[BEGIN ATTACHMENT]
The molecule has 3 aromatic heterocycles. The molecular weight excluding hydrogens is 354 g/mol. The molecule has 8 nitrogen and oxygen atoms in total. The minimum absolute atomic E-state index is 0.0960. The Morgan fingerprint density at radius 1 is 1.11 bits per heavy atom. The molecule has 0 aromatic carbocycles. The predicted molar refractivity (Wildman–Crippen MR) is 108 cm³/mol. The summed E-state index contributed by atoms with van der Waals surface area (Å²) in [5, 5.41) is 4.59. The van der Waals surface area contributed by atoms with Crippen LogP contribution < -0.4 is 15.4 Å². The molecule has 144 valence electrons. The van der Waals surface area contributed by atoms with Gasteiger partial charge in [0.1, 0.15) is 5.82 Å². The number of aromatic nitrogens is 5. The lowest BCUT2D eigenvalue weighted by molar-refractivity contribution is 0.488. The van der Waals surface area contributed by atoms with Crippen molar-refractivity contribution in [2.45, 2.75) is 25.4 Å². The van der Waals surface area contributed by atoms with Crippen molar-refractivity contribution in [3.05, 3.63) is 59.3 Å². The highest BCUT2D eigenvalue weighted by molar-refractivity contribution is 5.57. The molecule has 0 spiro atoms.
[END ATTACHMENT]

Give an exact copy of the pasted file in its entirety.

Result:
The molecule has 3 aromatic heterocycles. The molecular weight excluding hydrogens is 354 g/mol. The molecule has 8 nitrogen and oxygen atoms in total. The minimum absolute atomic E-state index is 0.0960. The Morgan fingerprint density at radius 1 is 1.11 bits per heavy atom. The molecule has 0 aromatic carbocycles. The predicted molar refractivity (Wildman–Crippen MR) is 108 cm³/mol. The summed E-state index contributed by atoms with van der Waals surface area (Å²) in [5, 5.41) is 4.59. The van der Waals surface area contributed by atoms with Crippen LogP contribution < -0.4 is 15.4 Å². The molecule has 144 valence electrons. The van der Waals surface area contributed by atoms with Gasteiger partial charge in [0.1, 0.15) is 5.82 Å². The number of aromatic nitrogens is 5. The lowest BCUT2D eigenvalue weighted by molar-refractivity contribution is 0.488. The van der Waals surface area contributed by atoms with Crippen molar-refractivity contribution in [2.45, 2.75) is 25.4 Å². The van der Waals surface area contributed by atoms with Crippen molar-refractivity contribution in [3.05, 3.63) is 59.3 Å². The highest BCUT2D eigenvalue weighted by molar-refractivity contribution is 5.57. The molecule has 0 spiro atoms.